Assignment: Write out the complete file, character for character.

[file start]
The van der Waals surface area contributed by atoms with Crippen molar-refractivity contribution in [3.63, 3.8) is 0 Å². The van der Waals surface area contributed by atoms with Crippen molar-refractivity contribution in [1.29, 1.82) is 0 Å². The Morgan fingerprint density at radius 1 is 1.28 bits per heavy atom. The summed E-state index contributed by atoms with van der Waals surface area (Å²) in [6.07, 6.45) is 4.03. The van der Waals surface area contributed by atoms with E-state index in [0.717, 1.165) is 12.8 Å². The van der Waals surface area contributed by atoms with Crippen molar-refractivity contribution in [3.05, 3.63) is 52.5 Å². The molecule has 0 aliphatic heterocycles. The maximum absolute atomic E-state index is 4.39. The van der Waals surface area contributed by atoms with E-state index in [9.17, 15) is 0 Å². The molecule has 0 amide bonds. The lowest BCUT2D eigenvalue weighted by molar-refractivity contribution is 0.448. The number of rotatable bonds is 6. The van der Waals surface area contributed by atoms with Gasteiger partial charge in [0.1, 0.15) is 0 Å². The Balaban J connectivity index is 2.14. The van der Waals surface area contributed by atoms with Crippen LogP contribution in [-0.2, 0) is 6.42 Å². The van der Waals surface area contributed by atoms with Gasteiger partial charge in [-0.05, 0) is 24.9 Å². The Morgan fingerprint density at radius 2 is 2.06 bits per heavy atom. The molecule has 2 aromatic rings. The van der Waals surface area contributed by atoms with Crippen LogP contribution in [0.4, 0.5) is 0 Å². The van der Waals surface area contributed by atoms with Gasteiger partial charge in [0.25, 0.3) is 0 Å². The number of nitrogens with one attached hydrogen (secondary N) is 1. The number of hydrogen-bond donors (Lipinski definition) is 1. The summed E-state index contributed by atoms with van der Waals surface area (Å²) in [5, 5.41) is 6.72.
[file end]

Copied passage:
The van der Waals surface area contributed by atoms with Crippen molar-refractivity contribution in [3.63, 3.8) is 0 Å². The van der Waals surface area contributed by atoms with Crippen molar-refractivity contribution in [1.29, 1.82) is 0 Å². The Morgan fingerprint density at radius 1 is 1.28 bits per heavy atom. The summed E-state index contributed by atoms with van der Waals surface area (Å²) in [6.07, 6.45) is 4.03. The van der Waals surface area contributed by atoms with E-state index in [0.717, 1.165) is 12.8 Å². The van der Waals surface area contributed by atoms with Crippen molar-refractivity contribution in [3.05, 3.63) is 52.5 Å². The molecule has 0 aliphatic heterocycles. The maximum absolute atomic E-state index is 4.39. The van der Waals surface area contributed by atoms with E-state index in [9.17, 15) is 0 Å². The molecule has 0 amide bonds. The lowest BCUT2D eigenvalue weighted by molar-refractivity contribution is 0.448. The number of rotatable bonds is 6. The van der Waals surface area contributed by atoms with Gasteiger partial charge in [0.1, 0.15) is 0 Å². The Balaban J connectivity index is 2.14. The van der Waals surface area contributed by atoms with Crippen LogP contribution in [-0.2, 0) is 6.42 Å². The van der Waals surface area contributed by atoms with Gasteiger partial charge in [-0.05, 0) is 24.9 Å². The Morgan fingerprint density at radius 2 is 2.06 bits per heavy atom. The molecule has 2 aromatic rings. The van der Waals surface area contributed by atoms with Crippen LogP contribution in [0.4, 0.5) is 0 Å². The van der Waals surface area contributed by atoms with Gasteiger partial charge in [0.25, 0.3) is 0 Å². The number of nitrogens with one attached hydrogen (secondary N) is 1. The number of hydrogen-bond donors (Lipinski definition) is 1. The summed E-state index contributed by atoms with van der Waals surface area (Å²) in [5, 5.41) is 6.72.